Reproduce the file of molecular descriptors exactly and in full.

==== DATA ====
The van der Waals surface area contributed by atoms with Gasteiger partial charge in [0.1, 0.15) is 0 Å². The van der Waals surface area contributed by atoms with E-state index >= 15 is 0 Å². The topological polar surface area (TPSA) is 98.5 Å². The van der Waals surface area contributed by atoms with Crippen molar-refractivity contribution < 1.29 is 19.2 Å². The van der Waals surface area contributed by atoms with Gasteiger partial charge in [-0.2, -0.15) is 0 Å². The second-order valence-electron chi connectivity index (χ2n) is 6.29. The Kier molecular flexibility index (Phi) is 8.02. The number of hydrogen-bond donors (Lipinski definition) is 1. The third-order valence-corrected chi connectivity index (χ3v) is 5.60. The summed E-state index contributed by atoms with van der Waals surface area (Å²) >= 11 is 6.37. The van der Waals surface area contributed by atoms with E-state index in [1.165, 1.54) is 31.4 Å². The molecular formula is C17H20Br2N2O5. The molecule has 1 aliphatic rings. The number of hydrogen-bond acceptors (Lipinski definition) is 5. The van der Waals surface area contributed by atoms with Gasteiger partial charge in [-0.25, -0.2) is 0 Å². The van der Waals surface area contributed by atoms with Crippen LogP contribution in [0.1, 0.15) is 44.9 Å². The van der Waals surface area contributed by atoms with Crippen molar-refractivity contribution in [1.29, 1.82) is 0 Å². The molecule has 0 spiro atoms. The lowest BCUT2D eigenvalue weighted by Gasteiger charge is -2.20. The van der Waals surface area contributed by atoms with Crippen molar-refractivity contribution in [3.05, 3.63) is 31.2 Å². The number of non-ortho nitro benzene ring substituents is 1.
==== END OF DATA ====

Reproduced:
The van der Waals surface area contributed by atoms with Gasteiger partial charge in [0.1, 0.15) is 0 Å². The van der Waals surface area contributed by atoms with E-state index >= 15 is 0 Å². The topological polar surface area (TPSA) is 98.5 Å². The van der Waals surface area contributed by atoms with Crippen molar-refractivity contribution < 1.29 is 19.2 Å². The van der Waals surface area contributed by atoms with Gasteiger partial charge in [-0.2, -0.15) is 0 Å². The second-order valence-electron chi connectivity index (χ2n) is 6.29. The Kier molecular flexibility index (Phi) is 8.02. The number of hydrogen-bond donors (Lipinski definition) is 1. The third-order valence-corrected chi connectivity index (χ3v) is 5.60. The summed E-state index contributed by atoms with van der Waals surface area (Å²) >= 11 is 6.37. The van der Waals surface area contributed by atoms with E-state index in [1.165, 1.54) is 31.4 Å². The molecular formula is C17H20Br2N2O5. The molecule has 1 aliphatic rings. The number of hydrogen-bond acceptors (Lipinski definition) is 5. The van der Waals surface area contributed by atoms with Gasteiger partial charge in [-0.25, -0.2) is 0 Å². The van der Waals surface area contributed by atoms with Crippen LogP contribution in [0.1, 0.15) is 44.9 Å². The van der Waals surface area contributed by atoms with Crippen molar-refractivity contribution in [1.29, 1.82) is 0 Å². The molecule has 0 spiro atoms. The lowest BCUT2D eigenvalue weighted by Gasteiger charge is -2.20. The van der Waals surface area contributed by atoms with Crippen molar-refractivity contribution in [3.05, 3.63) is 31.2 Å². The number of non-ortho nitro benzene ring substituents is 1.